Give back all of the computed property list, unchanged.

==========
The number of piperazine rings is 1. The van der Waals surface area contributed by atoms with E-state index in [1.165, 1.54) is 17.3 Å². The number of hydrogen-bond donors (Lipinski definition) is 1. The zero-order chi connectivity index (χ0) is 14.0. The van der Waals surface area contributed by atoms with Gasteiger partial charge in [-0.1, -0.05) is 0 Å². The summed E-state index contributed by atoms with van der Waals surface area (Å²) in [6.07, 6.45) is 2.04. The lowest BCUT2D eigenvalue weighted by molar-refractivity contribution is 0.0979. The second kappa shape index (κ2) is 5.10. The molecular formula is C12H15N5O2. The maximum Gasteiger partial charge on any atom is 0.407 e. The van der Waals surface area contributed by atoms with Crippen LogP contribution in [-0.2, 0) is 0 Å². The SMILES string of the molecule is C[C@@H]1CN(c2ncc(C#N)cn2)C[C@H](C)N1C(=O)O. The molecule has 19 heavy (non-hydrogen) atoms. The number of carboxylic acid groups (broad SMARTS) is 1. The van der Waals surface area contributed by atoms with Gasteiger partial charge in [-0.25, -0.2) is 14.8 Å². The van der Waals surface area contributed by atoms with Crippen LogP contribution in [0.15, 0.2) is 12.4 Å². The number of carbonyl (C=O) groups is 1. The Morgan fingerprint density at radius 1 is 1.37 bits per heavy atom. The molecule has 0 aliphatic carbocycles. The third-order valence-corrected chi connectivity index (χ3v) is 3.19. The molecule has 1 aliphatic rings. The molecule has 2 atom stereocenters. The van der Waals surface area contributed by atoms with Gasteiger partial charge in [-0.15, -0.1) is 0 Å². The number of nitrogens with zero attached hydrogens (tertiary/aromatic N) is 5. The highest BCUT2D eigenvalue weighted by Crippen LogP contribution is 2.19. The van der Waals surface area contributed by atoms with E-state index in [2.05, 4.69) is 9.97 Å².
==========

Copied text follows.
The number of piperazine rings is 1. The van der Waals surface area contributed by atoms with E-state index in [1.165, 1.54) is 17.3 Å². The number of hydrogen-bond donors (Lipinski definition) is 1. The zero-order chi connectivity index (χ0) is 14.0. The van der Waals surface area contributed by atoms with Gasteiger partial charge in [-0.1, -0.05) is 0 Å². The summed E-state index contributed by atoms with van der Waals surface area (Å²) in [6.07, 6.45) is 2.04. The lowest BCUT2D eigenvalue weighted by molar-refractivity contribution is 0.0979. The second kappa shape index (κ2) is 5.10. The molecular formula is C12H15N5O2. The maximum Gasteiger partial charge on any atom is 0.407 e. The van der Waals surface area contributed by atoms with Crippen LogP contribution in [-0.2, 0) is 0 Å². The SMILES string of the molecule is C[C@@H]1CN(c2ncc(C#N)cn2)C[C@H](C)N1C(=O)O. The molecule has 19 heavy (non-hydrogen) atoms. The number of carboxylic acid groups (broad SMARTS) is 1. The van der Waals surface area contributed by atoms with Gasteiger partial charge in [-0.25, -0.2) is 14.8 Å². The van der Waals surface area contributed by atoms with Crippen LogP contribution in [0.15, 0.2) is 12.4 Å². The number of carbonyl (C=O) groups is 1. The Morgan fingerprint density at radius 1 is 1.37 bits per heavy atom. The molecule has 0 aliphatic carbocycles. The third-order valence-corrected chi connectivity index (χ3v) is 3.19. The molecule has 1 aliphatic rings. The molecule has 2 atom stereocenters. The van der Waals surface area contributed by atoms with Gasteiger partial charge in [-0.15, -0.1) is 0 Å². The number of nitrogens with zero attached hydrogens (tertiary/aromatic N) is 5. The highest BCUT2D eigenvalue weighted by Crippen LogP contribution is 2.19. The van der Waals surface area contributed by atoms with E-state index in [2.05, 4.69) is 9.97 Å².